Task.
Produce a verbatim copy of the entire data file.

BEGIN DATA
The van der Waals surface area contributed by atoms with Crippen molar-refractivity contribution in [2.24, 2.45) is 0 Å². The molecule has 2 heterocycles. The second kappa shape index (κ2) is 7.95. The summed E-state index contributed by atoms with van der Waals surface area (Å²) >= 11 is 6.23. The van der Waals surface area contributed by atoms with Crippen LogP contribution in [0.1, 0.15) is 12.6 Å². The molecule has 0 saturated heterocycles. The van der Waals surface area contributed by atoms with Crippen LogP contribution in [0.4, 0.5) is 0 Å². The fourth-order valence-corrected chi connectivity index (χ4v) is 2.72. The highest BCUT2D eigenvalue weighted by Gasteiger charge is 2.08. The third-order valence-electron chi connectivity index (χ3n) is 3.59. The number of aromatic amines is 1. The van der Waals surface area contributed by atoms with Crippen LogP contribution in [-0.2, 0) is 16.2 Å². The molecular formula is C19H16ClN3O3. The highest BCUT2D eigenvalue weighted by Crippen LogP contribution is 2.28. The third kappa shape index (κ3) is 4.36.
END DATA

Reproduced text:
The van der Waals surface area contributed by atoms with Crippen molar-refractivity contribution in [2.24, 2.45) is 0 Å². The molecule has 2 heterocycles. The second kappa shape index (κ2) is 7.95. The summed E-state index contributed by atoms with van der Waals surface area (Å²) >= 11 is 6.23. The van der Waals surface area contributed by atoms with Crippen LogP contribution in [0.1, 0.15) is 12.6 Å². The molecule has 0 saturated heterocycles. The van der Waals surface area contributed by atoms with Crippen LogP contribution in [0.4, 0.5) is 0 Å². The fourth-order valence-corrected chi connectivity index (χ4v) is 2.72. The highest BCUT2D eigenvalue weighted by Gasteiger charge is 2.08. The third-order valence-electron chi connectivity index (χ3n) is 3.59. The number of aromatic amines is 1. The van der Waals surface area contributed by atoms with Crippen LogP contribution in [-0.2, 0) is 16.2 Å². The molecular formula is C19H16ClN3O3. The highest BCUT2D eigenvalue weighted by Crippen LogP contribution is 2.28. The third kappa shape index (κ3) is 4.36.